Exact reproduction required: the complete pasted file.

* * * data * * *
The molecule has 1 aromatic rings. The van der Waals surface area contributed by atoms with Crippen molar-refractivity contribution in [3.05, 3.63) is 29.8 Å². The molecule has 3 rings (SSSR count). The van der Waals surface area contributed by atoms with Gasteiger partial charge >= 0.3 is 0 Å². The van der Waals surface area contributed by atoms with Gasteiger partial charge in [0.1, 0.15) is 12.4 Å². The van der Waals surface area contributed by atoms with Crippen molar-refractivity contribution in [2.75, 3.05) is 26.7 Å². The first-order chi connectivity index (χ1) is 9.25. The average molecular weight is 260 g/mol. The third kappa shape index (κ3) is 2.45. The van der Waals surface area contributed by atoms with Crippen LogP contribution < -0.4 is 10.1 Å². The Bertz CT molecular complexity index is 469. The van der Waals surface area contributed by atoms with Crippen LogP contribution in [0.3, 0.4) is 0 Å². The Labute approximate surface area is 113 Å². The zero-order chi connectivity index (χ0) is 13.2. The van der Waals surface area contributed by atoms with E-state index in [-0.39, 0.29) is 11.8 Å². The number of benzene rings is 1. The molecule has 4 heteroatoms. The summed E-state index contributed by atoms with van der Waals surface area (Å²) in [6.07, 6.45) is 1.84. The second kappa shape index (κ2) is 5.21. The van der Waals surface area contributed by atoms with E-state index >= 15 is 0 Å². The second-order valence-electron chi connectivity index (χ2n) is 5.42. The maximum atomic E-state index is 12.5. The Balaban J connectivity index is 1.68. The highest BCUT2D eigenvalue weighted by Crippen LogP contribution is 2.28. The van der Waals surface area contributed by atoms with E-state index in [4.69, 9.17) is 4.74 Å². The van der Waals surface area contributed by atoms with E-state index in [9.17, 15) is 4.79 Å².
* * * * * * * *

The molecule has 1 aromatic rings. The van der Waals surface area contributed by atoms with Crippen molar-refractivity contribution in [3.05, 3.63) is 29.8 Å². The molecule has 3 rings (SSSR count). The van der Waals surface area contributed by atoms with Gasteiger partial charge >= 0.3 is 0 Å². The van der Waals surface area contributed by atoms with Gasteiger partial charge in [0.1, 0.15) is 12.4 Å². The van der Waals surface area contributed by atoms with Crippen molar-refractivity contribution in [2.75, 3.05) is 26.7 Å². The first-order chi connectivity index (χ1) is 9.25. The average molecular weight is 260 g/mol. The third kappa shape index (κ3) is 2.45. The van der Waals surface area contributed by atoms with Crippen LogP contribution < -0.4 is 10.1 Å². The Bertz CT molecular complexity index is 469. The van der Waals surface area contributed by atoms with Crippen LogP contribution in [0.3, 0.4) is 0 Å². The Labute approximate surface area is 113 Å². The zero-order chi connectivity index (χ0) is 13.2. The van der Waals surface area contributed by atoms with E-state index in [-0.39, 0.29) is 11.8 Å². The number of benzene rings is 1. The molecule has 4 heteroatoms. The summed E-state index contributed by atoms with van der Waals surface area (Å²) in [6.07, 6.45) is 1.84. The second kappa shape index (κ2) is 5.21. The van der Waals surface area contributed by atoms with E-state index >= 15 is 0 Å². The second-order valence-electron chi connectivity index (χ2n) is 5.42. The maximum atomic E-state index is 12.5. The Balaban J connectivity index is 1.68. The highest BCUT2D eigenvalue weighted by Crippen LogP contribution is 2.28. The van der Waals surface area contributed by atoms with E-state index in [4.69, 9.17) is 4.74 Å². The van der Waals surface area contributed by atoms with E-state index in [9.17, 15) is 4.79 Å².